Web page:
Only when the coins were sent to the British Museum to be cleaned and separated did the significance of one of them become clear.

The base silver piece offers solid evidence for a long-dismissed claim that Domitianus had indeed declared himself an emperor at a time of upheaval in the Roman Empire.

A high-ranking army officer, he is now believed to have staged a short lived military coup, declaring himself emperor of a western tranche of the Roman Empire which included Britain in the second half of the Third Century AD.

But his bid for power in the so-called Gallic Empire – which included modern France, the Rhineland and Britain – is believed to have been short-lived.

Records mention a Domitianus being punished for treason under the Emperor Aurelian (AD 270-5), but give no clue that his crime had been to attempt to seize power himself.

The claim is not new. Around 100 years ago an identical coin portraying the bearded face of Domitianus was found in central France, but was dismissed as a hoax.

However the appearance of a second coin, fused inside a hoard lost for centuries is seen as proof of the long-forgotten chapter in Roman history.

The fact that he was able to have coins struck in his image provides evidence that Domitianus’s bid for power succeeded at least as far as giving him control over a mint, thought to have been at Trier in Germany.

Nevertheless, the fact that only two coins bearing his image are known to exist suggests to historians that his rule was extremely short – perhaps just a few days.

Richard Abdy, the British Museum’s curator of Roman coins, made the discovery as he was sorting the pieces for a report under the Treasure Act.

He said: “The archaeological evidence of this coin shows that he was indeed emperor and provides us with a face to go with history’s forgotten ruler.”

The collection, dated to between 251 to 279 AD, consists of 4,957 Roman coins valued at £40,000.

They have now been acquired by the Ashmolean thanks to grants from the National Art Collections Fund, the Headley Trust for Treasure, the V&A/MLA Purchase Grant Fund, the Carl & Eileen Subak Family Foundation, and the Friends of the Ashmolean.

The museum plans to exhibit the pieces permanently in its new Money Gallery as part of a major lottery-funded development plan.

After going on show until July 24 at the Ashmolean, the collection will be loaned to Oxfordshire’s County Museum at Woodstock while development work takes place.

The British Museum has a nice page on the coin ...


::Tuesday, March 22, 2005 5:01:56 AM::
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~ @ CCC

Over at Classics in Contemporary Culture, MH has put up four new items of interest ...

::Tuesday, March 22, 2005 4:59:34 AM::
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~ Stretch that Analogy

We often see Rome used as an analogy in political contexts ... this is a strange one, though ... here's the first and last paragraphs of an editorial from the Heritage Foundation about the U.S. Social Security system:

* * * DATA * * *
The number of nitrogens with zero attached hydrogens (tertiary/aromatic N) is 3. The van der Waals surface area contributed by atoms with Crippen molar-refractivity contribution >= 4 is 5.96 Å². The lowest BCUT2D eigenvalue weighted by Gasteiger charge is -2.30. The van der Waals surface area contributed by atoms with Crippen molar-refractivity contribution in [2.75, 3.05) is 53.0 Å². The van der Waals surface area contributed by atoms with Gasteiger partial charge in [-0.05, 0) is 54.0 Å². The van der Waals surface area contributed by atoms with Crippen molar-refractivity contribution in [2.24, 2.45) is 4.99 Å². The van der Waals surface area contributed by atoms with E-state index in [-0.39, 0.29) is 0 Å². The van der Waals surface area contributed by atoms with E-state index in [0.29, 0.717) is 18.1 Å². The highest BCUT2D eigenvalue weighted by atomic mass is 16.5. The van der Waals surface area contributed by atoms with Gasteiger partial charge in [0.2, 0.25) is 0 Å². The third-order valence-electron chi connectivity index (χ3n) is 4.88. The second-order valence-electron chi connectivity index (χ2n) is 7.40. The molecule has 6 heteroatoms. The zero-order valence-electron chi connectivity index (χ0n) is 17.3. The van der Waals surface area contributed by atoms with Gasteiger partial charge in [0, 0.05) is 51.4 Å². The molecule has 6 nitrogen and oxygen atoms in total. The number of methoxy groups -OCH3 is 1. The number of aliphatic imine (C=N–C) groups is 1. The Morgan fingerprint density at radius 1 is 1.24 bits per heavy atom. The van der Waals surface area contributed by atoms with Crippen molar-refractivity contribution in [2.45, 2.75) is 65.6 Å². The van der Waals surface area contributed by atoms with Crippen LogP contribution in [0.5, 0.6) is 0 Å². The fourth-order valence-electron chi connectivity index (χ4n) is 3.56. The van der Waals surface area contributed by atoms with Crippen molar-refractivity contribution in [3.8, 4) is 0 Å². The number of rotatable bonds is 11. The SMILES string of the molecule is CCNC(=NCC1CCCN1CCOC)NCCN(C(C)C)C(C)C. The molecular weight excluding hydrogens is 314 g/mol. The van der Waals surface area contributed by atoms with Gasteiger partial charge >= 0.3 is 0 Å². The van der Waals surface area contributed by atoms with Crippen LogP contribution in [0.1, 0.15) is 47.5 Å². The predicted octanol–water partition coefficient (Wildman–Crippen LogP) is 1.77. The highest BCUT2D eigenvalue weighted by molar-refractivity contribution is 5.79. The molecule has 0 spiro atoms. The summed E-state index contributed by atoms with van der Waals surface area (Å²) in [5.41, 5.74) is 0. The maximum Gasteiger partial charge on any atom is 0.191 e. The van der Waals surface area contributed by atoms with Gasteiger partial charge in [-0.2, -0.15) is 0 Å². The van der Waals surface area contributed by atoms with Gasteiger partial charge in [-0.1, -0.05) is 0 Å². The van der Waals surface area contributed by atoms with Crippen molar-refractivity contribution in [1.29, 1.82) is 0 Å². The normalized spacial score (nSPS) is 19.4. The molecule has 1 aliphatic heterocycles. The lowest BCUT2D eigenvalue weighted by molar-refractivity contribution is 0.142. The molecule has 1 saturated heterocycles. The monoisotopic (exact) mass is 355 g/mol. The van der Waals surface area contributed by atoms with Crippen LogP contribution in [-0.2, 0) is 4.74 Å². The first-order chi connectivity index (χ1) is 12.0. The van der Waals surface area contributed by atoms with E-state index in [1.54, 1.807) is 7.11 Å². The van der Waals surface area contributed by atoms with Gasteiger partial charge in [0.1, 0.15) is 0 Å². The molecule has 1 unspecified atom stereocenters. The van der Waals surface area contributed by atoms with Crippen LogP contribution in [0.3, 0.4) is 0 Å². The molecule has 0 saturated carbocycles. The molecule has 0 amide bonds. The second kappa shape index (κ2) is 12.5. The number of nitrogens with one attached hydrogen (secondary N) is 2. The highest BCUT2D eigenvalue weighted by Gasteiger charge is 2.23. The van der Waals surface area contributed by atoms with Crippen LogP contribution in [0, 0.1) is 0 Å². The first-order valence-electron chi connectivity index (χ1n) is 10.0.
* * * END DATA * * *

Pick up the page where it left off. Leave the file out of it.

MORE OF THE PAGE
Like a Roman Legion advancing against its enemy, Social Security’s future problems approach slowly, but their arrival is inevitable. Rome’s legions lined up behind a wall of shields that moved slowly across battlefields with a discipline that few others possessed. Enemies did not know the exact moment when the legions would reach them, and the slaughter would begin, but once the process started, its outcome was seldom in doubt.


Without reform, Social Security’s future is inevitable, like it or not. We can either prepare now, or dither about what year it will happen. Wishful thinking did not stop the Romans, and it will not prevent Social Security’s problems either.

::Tuesday, March 22, 2005 4:57:19 AM::
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~ National Shame

I was greatly saddened to hear about the actions of one of my fellow Canadians ... from the CBC:

Greek police have arrested a Canadian teenager, accusing her of removing a piece of marble from the grounds of the 2,500-year-old Parthenon on the Acropolis Hill.

The 17-year-old, whose name and hometown have not been released, was arrested Sunday after a security guard who allegedly saw her take the stone called police.

Greek law prohibits owning, buying, selling or excavating antiquities without a special permit.

When people find items accidentally, they are legally required to hand them over to authorities.

The Canadian teen was scheduled to appear before a public prosecutor on Monday.

Police didn't say how big the rock was or what part of the site it was removed from.

I was similarly saddened to see how the CBC captioned the accompanying photo (Acropolis hill, Athens, Greece) both because of its awkwardness/redundancy and the apparent need to remind Canadians that the Acropolis is in Athens and that Athens is in Greece. The photo (an AP file photo!) ain't that great either.

::Tuesday, March 22, 2005 4:52:38 AM::
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~ AWOTV: On TV Today

11.00 p.m. |HINT| The Sunken City
The ancient Roman city of Ostia was once a vital seaport. Yet it died a slow, painful death. This documentary explores the reasons for its demise and looks at the abandoned wasteland today.  

HINT = History International

::Tuesday, March 22, 2005 4:46:43 AM::
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1. n. an abnormal state or condition resulting from the forced migration from a lengthy Classical education into a profoundly unClassical world; 2. n. a blog about Ancient Greece and Rome compiled by one so afflicted (v. "rogueclassicist"); 3. n. a Classics blog.

Publishing schedule:
Rogueclassicism is updated daily, usually before 7.00 a.m. (Eastern) during the week. Give me a couple of hours to work on my sleep deficit on weekends and holidays, but still expect the page to be updated by 10.00 a.m. at the latest.